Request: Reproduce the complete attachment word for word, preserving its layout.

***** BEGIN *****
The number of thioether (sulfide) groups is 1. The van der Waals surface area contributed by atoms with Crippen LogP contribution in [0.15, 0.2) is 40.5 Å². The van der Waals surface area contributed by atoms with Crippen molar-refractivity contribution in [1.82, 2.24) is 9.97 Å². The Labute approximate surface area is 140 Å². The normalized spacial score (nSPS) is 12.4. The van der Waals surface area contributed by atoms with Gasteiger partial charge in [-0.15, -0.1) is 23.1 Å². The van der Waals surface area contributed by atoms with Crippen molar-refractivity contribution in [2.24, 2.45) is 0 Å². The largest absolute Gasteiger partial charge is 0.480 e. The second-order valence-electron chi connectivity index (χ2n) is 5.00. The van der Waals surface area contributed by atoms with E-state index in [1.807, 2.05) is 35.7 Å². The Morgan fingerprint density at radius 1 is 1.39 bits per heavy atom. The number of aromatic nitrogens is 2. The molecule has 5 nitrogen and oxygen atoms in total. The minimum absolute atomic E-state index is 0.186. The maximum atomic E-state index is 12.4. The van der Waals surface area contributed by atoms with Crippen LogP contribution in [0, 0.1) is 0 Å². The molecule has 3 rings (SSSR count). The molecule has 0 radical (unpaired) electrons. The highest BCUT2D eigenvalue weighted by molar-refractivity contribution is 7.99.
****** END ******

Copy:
The number of thioether (sulfide) groups is 1. The van der Waals surface area contributed by atoms with Crippen LogP contribution in [0.15, 0.2) is 40.5 Å². The van der Waals surface area contributed by atoms with Crippen molar-refractivity contribution in [1.82, 2.24) is 9.97 Å². The Labute approximate surface area is 140 Å². The normalized spacial score (nSPS) is 12.4. The van der Waals surface area contributed by atoms with Gasteiger partial charge in [-0.15, -0.1) is 23.1 Å². The van der Waals surface area contributed by atoms with Crippen molar-refractivity contribution in [2.24, 2.45) is 0 Å². The largest absolute Gasteiger partial charge is 0.480 e. The second-order valence-electron chi connectivity index (χ2n) is 5.00. The van der Waals surface area contributed by atoms with E-state index in [1.807, 2.05) is 35.7 Å². The Morgan fingerprint density at radius 1 is 1.39 bits per heavy atom. The number of aromatic nitrogens is 2. The molecule has 5 nitrogen and oxygen atoms in total. The minimum absolute atomic E-state index is 0.186. The maximum atomic E-state index is 12.4. The van der Waals surface area contributed by atoms with Crippen LogP contribution in [0, 0.1) is 0 Å². The molecule has 3 rings (SSSR count). The molecule has 0 radical (unpaired) electrons. The highest BCUT2D eigenvalue weighted by molar-refractivity contribution is 7.99.